The Tides of the Programming Industry

Tides of ProgrammingIt is hard to believe that in a few more short years I will be approaching my 20th anniversary as a programmer. During my career I have tried the best I can to stay on top of the trends, see what others are doing, work for companies who are perhaps a bit lost in the legacy realm and push those companies into the current waves of innovation. One thing I have noticed over this time is that the industry is very much an ebb and flow like waves crashing on the beach. I guess you could say the same for any industry really. For those interested in the software industry, knowing how to sail safely through these waves will help make sure you have a long life doing what you love.

Knowing the Programming Currents

If you were to go to a site like DZone or Hacker News you might be bombarded with articles talking about fringe platforms and technologies like Node.js, Guice, Angular.js, Maven, NoSQL factions etc. It can get pretty daunting to say the least. But as I have seen over the years some of these platforms and technologies make it, some do not. Which are you to follow and how do you get a foot hold in the industry so that you can stay tethered to what works while not being afraid to venture out and explore these new shores? The last thing you want to have happen is you go down the path of Angular.js only to find yourself stranded on the rocks throwing up an S.O.S.

The currents I speak of are the underlying languages that many of these platforms use. The time tested languages that have served us well through the years and continue to serve as the foundation of software today. I argue that if you learn a few key programming languages, and learn them well, you should find the oceans of programming will be your oyster. These key programming languages are the currents of the ocean and every sailor should try their best to use them.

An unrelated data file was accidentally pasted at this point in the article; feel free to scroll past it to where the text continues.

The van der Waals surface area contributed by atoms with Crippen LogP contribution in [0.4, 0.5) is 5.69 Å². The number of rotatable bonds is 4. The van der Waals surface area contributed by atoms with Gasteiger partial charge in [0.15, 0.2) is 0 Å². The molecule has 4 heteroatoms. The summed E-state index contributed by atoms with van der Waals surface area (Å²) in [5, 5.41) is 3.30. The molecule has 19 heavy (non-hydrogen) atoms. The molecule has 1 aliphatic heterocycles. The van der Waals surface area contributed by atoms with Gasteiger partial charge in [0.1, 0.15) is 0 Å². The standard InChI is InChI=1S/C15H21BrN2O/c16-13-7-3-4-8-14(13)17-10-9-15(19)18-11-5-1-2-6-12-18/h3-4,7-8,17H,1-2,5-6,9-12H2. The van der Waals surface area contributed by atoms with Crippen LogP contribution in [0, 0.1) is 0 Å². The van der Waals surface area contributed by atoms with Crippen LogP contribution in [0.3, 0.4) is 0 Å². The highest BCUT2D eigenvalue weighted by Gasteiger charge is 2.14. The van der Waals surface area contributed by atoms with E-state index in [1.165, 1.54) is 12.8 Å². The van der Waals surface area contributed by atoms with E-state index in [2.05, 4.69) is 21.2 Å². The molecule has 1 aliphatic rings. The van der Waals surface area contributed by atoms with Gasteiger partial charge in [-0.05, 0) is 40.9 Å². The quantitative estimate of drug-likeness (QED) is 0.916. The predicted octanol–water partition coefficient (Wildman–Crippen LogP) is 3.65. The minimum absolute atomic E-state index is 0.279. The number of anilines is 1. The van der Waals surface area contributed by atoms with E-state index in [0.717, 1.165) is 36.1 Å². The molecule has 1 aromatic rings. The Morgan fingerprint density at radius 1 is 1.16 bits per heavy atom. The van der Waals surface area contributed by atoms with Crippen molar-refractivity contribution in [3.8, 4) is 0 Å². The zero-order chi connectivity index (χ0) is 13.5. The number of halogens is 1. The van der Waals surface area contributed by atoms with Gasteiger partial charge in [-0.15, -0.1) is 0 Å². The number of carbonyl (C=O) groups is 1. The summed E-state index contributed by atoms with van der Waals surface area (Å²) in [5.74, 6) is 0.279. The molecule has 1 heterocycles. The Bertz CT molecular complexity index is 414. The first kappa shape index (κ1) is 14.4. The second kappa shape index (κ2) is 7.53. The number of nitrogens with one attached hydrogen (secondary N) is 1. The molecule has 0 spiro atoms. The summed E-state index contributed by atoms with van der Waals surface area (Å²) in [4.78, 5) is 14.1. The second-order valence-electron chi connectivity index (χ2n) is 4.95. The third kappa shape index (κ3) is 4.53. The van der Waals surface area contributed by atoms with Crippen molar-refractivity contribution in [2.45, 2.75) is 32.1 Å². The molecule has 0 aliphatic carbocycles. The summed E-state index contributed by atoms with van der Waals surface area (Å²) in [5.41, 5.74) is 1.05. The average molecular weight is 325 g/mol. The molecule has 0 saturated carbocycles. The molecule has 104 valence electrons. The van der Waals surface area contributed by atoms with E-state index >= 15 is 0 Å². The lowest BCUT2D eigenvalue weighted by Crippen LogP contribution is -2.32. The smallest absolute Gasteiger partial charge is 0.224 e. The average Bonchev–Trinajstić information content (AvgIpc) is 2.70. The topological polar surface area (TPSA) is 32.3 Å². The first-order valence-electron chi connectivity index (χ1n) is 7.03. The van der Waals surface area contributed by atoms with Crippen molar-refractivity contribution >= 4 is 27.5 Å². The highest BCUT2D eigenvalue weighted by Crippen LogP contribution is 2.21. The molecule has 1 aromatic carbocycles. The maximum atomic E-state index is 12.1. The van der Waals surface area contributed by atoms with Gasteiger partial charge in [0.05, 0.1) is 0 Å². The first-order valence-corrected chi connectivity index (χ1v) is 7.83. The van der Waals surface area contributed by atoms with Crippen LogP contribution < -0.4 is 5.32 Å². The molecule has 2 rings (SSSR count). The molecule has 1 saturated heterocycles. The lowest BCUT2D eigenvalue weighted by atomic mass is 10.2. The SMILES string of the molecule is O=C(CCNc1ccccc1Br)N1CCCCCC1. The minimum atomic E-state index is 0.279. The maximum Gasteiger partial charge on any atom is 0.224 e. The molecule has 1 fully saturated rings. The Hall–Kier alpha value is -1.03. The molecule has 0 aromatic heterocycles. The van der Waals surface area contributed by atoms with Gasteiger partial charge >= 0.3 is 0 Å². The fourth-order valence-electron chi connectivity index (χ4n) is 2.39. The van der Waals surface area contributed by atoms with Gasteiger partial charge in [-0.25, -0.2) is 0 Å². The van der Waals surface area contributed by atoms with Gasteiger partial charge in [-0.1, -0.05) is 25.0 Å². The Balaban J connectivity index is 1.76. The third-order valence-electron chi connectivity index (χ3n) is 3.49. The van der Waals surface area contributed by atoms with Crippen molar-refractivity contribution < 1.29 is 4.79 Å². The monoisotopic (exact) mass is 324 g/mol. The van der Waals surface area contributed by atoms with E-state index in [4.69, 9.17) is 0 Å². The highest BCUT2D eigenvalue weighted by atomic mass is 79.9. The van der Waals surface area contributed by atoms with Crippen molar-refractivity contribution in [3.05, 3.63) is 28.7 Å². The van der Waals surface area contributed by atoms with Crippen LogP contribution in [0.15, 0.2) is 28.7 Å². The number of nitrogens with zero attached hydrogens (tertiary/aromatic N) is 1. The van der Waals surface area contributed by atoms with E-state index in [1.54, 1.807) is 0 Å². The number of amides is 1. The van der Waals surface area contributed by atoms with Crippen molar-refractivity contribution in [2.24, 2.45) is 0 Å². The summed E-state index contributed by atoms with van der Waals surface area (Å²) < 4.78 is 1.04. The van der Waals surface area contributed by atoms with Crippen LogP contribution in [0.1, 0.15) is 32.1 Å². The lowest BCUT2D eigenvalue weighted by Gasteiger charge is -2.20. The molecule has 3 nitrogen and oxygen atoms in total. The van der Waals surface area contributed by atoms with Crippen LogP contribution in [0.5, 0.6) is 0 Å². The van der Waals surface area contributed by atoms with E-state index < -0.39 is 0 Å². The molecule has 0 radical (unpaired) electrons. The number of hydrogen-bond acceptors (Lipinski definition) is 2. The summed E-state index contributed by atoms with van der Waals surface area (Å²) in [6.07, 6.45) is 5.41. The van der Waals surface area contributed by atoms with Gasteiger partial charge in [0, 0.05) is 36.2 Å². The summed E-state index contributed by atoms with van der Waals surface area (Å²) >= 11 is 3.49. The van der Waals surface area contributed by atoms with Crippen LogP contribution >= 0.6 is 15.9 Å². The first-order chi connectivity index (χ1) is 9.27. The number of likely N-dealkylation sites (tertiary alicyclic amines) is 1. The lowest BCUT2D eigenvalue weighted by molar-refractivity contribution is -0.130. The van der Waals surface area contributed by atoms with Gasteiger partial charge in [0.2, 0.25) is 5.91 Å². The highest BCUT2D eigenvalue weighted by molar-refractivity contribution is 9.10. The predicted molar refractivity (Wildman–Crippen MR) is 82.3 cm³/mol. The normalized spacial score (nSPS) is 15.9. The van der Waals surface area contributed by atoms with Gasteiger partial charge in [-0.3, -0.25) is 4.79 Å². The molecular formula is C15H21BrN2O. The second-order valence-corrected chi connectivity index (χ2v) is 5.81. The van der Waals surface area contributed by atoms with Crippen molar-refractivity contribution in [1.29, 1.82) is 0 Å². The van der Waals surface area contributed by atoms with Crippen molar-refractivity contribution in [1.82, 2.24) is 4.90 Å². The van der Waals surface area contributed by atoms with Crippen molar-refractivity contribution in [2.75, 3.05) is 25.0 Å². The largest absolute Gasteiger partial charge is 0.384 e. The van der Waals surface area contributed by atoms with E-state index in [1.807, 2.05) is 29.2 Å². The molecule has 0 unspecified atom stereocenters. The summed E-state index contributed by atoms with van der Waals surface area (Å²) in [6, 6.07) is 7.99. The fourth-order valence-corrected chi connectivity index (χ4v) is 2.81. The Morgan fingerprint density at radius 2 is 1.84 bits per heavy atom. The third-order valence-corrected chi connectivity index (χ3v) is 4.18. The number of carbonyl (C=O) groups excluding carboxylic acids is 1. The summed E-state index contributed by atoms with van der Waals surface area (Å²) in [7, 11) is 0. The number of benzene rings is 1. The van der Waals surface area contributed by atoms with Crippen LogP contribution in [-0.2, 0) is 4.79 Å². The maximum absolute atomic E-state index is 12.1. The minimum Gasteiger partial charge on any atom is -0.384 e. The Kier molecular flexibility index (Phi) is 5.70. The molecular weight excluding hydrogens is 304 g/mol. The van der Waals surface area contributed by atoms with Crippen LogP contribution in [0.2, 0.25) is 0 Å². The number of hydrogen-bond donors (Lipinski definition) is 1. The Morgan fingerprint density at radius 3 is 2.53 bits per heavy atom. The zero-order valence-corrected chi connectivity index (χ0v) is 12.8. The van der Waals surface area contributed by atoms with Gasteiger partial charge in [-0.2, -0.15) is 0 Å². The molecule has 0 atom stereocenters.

• C/C++ – The long time workhorse of the computing world, this utility language really has all you need to get down to hardware up to much higher levels of abstraction. It can be cryptic at times due to all the legacy it supports, but if you can get your mind around this language you will certainly be a sailor of the seven seas.
  • Java – Java has a huge following and is often the first language most of us were exposed to (except me, I was exposed to C/C++ but I digress) and is continuing to be a staple of mobile platforms like Android. If you can work with C/C++ you will certainly want to pick up a bit of Java too and build a career with it.
  • A .NET Language – Whether we like it or not, Windows runs much of the worlds computers. Many of those platforms use .NET languages for their development. So I suggest you try to learn at least one of these languages. My preference would be C# but VB.NET will work also.
  • Web server-side language – This could be PHP, it could be ASP.NET or even something like Ruby/Python. Know one of these and you pick up a great tool for the web.